With COVID-19 cases trending down, vaccines being distributed and restrictions loosening, County Board Chair Matt de Ferranti says his focus is starting to shift toward Arlington’s economic and social recovery.

“There is more work to do on the pandemic but recovery has already begun,” he said.

And Arlington County, by his assessment, is in a fairly strong place financially — in some ways, he said it is in a better place than when numerous federal agencies and military offices decamped from Pentagon City and Crystal City starting around 2005.

Arlington will receive $23 million this year and next year through the federal American Rescue Plan, some of which will be used to return funding for affordable housing and hunger prevention programs that had been on the chopping block from the 2022 budget. The new budget, as passed, boosts spending by 3.5% despite the economic turmoil caused by the pandemic.

In addition, Amazon’s presence is contributing to Arlington’s stability. De Ferranti said the e-commerce giant’s arrival is and will continue attracting talent and businesses of all sizes, strengthening the county’s commercial office base. And, for now, the county has been spared from making incentive payments to Amazon.

The county’s incentive package for Amazon stipulated that Arlington would share a cut of the revenue generated from an increase in hotel stays if Amazon met its hiring goals. Since the economic impact of the coronavirus also included dramatically fewer hotel stays, Arlington has not been on the hook for these payments.

If any of these things weren’t true, de Ferranti said he “would be more worried about the fiscal outlook in 2023, 2024 and 2025.”

This moment — when the county’s financial outlook is strong but there’s still significant need in parts of the community — is exactly when the government needs to step in, he said. Keeping people who are at risk of eviction in their homes, fighting hunger and providing grants and loans to small businesses will have big economic returns later on, the chair said.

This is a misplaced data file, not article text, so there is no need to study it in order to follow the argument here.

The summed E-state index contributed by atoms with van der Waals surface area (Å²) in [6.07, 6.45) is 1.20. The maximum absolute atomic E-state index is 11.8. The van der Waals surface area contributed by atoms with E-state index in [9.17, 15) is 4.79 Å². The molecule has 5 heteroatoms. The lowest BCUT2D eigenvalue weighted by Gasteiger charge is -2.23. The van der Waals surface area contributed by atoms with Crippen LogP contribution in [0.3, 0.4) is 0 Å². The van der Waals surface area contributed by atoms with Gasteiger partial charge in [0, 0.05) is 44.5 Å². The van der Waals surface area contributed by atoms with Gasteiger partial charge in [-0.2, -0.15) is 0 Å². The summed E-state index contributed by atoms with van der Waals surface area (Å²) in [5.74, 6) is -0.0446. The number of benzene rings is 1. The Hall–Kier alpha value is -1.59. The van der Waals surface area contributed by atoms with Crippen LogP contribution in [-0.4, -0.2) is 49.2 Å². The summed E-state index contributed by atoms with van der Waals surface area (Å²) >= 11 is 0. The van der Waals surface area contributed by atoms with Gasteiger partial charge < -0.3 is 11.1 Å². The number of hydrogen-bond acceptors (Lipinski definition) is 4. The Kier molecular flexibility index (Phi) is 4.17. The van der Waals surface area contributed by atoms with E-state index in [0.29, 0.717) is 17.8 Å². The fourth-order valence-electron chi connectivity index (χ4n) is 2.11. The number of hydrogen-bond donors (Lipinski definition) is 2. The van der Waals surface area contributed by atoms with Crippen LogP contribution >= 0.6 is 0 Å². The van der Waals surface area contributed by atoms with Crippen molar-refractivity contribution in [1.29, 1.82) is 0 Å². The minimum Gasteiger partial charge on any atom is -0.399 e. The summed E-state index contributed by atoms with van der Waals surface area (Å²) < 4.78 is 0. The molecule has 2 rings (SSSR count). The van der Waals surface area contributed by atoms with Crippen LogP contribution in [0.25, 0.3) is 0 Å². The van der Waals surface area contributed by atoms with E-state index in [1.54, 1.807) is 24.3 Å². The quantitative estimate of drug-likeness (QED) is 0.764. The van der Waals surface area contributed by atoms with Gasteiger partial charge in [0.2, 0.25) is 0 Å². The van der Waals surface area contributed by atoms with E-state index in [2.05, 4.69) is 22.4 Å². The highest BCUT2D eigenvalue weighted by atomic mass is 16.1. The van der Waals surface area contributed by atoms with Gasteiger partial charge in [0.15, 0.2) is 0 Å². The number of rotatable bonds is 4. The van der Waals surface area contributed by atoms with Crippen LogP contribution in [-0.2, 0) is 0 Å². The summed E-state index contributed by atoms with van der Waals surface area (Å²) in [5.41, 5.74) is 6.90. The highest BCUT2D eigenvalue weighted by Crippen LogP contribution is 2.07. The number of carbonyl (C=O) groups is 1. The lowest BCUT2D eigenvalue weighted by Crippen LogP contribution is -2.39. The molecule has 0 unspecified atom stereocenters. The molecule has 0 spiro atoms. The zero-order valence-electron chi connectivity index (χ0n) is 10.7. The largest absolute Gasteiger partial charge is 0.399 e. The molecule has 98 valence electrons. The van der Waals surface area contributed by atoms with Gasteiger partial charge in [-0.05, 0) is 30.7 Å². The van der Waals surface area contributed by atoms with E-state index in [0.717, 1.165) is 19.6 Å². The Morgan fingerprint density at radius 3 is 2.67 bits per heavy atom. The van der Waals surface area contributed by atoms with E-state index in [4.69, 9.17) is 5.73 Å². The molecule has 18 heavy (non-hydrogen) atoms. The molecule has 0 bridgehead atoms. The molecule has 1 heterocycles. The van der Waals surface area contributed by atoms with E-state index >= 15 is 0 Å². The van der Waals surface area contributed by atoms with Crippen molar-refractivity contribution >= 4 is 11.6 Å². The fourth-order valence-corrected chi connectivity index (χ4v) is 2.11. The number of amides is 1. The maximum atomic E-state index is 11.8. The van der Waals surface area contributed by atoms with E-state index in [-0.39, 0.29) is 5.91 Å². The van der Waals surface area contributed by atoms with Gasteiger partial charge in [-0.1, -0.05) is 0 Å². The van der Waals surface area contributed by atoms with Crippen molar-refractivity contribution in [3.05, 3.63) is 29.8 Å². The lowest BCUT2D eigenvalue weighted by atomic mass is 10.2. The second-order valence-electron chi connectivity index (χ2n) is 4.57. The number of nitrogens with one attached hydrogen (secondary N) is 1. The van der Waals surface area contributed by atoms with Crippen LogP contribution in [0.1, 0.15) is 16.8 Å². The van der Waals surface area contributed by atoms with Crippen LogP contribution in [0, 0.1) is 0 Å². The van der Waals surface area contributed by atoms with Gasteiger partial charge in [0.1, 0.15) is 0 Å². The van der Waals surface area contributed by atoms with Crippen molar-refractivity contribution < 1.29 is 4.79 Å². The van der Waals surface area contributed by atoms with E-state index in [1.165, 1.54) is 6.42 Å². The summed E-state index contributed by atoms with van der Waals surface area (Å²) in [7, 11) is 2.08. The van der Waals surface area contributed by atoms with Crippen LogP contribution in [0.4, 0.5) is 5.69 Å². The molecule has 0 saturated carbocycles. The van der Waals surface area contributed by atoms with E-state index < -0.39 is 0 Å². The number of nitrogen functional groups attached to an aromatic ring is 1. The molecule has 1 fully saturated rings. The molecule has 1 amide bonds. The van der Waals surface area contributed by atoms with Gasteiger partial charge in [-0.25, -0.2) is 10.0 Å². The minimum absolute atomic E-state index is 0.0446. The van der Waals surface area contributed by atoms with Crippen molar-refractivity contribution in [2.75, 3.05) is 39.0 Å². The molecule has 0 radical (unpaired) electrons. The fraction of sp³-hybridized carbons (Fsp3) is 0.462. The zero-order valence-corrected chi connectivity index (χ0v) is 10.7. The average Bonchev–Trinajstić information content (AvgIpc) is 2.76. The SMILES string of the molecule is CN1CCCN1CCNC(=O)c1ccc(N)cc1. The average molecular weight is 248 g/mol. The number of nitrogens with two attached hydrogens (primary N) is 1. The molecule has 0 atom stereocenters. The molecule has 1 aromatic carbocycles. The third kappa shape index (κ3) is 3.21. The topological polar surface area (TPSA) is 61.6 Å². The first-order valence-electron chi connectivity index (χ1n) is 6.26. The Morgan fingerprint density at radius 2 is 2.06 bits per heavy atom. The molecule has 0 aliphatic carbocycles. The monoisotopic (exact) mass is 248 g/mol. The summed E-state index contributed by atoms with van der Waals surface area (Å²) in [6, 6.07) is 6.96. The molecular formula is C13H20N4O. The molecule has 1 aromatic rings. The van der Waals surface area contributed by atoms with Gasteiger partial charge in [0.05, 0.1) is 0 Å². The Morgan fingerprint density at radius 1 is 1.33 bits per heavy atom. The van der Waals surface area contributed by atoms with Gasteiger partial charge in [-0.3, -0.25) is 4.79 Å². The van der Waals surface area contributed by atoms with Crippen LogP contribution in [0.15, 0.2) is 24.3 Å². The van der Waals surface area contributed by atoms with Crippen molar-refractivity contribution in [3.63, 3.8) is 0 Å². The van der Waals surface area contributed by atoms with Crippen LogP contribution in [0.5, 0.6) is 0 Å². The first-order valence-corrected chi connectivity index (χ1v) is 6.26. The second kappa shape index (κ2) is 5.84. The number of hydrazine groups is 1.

The county has learned a number of financial lessons from the coronavirus, de Ferranti noted. Arlington will need to invest more in public health staffing and is considering a rainy-day fund for future public health emergencies. When the American Rescue Plan funding dries up, the county may need to increase its support, through grants and loans, for small businesses as well as its investments in hunger and eviction prevention.

While the county has been focused on the pandemic response, it has held back on certain equity-focused work. Some community engagement in land-use changes to address Missing Middle housing was pushed back due to the pandemic, as have investments in multimodal transit and workforce development.

“Arlington is committed to equity, but it has been hard,” de Ferranti said.

And while Amazon is economically propping up the county in some ways, Arlington Public Schools’ budget will not be feeling the returns as directly. The county will need to do more work with the School Board and administration to address APS’s systemic budget deficits, he said.

One pandemic-era innovation de Ferranti wants to stay: virtual meeting participation. After the public health emergency is declared over, Virginia would need changes to state laws to better allow both to continue.

“There are limits to participation virtually but there are arguably more limits to coming to the third floor of the Bozman building to share your thoughts,” he said. “You get more people participating, and the few that are the loudest, their voices get brought into context with everybody else who gets to speak.”

Additionally, de Ferranti the county should look at ways to offer more services online, following the lead of Permit Arlington and the county’s CAPP system for paying taxes and utility bills online, both of which predated the pandemic but made things easier for county staff and residents during it.

Ultimately, de Ferranti said he is excited to see what the rest of the year brings.

“There will be a time when I go to Shirlington and I see everyone outside, and they’ll say, ‘I’m so thankful to be out at a restaurant and enjoying life as we once knew it,’ and the same thing will be true for the Rosslyn-Ballston corridor and the Pike,” he said. “There’s an emotional recovery, a sense of joy, and some true vacations that people are hoping for when we get to August.”

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